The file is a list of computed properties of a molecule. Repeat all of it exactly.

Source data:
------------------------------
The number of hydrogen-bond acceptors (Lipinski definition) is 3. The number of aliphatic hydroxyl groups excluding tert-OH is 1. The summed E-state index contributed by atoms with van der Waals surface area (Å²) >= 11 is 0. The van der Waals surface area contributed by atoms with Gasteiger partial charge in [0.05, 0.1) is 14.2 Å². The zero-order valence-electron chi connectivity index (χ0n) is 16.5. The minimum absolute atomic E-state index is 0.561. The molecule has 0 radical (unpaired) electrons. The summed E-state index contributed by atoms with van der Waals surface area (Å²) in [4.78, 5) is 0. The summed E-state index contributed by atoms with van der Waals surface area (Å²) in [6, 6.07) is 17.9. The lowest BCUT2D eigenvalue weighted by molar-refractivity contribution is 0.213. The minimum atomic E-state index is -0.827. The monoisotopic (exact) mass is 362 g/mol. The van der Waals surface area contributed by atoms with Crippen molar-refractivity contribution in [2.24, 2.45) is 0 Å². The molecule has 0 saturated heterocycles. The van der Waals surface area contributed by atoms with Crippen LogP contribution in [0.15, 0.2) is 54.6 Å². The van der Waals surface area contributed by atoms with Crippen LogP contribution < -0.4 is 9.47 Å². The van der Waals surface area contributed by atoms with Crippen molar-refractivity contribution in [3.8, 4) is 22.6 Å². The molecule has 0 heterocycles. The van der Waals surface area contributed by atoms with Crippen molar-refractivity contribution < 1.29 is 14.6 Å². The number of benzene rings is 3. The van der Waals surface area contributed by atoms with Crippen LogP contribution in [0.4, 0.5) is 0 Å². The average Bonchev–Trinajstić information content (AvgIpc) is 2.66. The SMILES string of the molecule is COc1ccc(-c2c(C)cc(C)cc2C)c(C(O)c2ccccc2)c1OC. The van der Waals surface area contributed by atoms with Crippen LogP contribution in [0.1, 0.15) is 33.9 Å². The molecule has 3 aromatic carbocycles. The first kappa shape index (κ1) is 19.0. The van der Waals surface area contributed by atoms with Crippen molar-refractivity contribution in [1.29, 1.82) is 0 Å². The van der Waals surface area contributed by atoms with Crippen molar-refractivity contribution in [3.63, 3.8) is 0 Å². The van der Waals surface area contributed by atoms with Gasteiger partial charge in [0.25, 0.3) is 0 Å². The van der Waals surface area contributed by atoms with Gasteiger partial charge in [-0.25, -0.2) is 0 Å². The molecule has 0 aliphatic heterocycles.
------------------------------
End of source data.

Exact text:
The number of hydrogen-bond acceptors (Lipinski definition) is 3. The number of aliphatic hydroxyl groups excluding tert-OH is 1. The summed E-state index contributed by atoms with van der Waals surface area (Å²) >= 11 is 0. The van der Waals surface area contributed by atoms with Gasteiger partial charge in [0.05, 0.1) is 14.2 Å². The zero-order valence-electron chi connectivity index (χ0n) is 16.5. The minimum absolute atomic E-state index is 0.561. The molecule has 0 radical (unpaired) electrons. The summed E-state index contributed by atoms with van der Waals surface area (Å²) in [4.78, 5) is 0. The summed E-state index contributed by atoms with van der Waals surface area (Å²) in [6, 6.07) is 17.9. The lowest BCUT2D eigenvalue weighted by molar-refractivity contribution is 0.213. The minimum atomic E-state index is -0.827. The monoisotopic (exact) mass is 362 g/mol. The van der Waals surface area contributed by atoms with Crippen molar-refractivity contribution in [2.24, 2.45) is 0 Å². The molecule has 0 saturated heterocycles. The van der Waals surface area contributed by atoms with Crippen LogP contribution in [0.15, 0.2) is 54.6 Å². The van der Waals surface area contributed by atoms with Crippen LogP contribution < -0.4 is 9.47 Å². The van der Waals surface area contributed by atoms with Crippen molar-refractivity contribution in [3.8, 4) is 22.6 Å². The molecule has 0 heterocycles. The van der Waals surface area contributed by atoms with Crippen molar-refractivity contribution < 1.29 is 14.6 Å². The number of benzene rings is 3. The van der Waals surface area contributed by atoms with Crippen LogP contribution in [0.4, 0.5) is 0 Å². The average Bonchev–Trinajstić information content (AvgIpc) is 2.66. The SMILES string of the molecule is COc1ccc(-c2c(C)cc(C)cc2C)c(C(O)c2ccccc2)c1OC. The van der Waals surface area contributed by atoms with Crippen LogP contribution in [0.1, 0.15) is 33.9 Å². The molecule has 3 aromatic carbocycles. The first kappa shape index (κ1) is 19.0. The van der Waals surface area contributed by atoms with Crippen molar-refractivity contribution in [1.29, 1.82) is 0 Å². The van der Waals surface area contributed by atoms with Crippen molar-refractivity contribution in [3.63, 3.8) is 0 Å². The van der Waals surface area contributed by atoms with Gasteiger partial charge in [0.25, 0.3) is 0 Å². The van der Waals surface area contributed by atoms with Gasteiger partial charge in [-0.25, -0.2) is 0 Å². The molecule has 0 aliphatic heterocycles.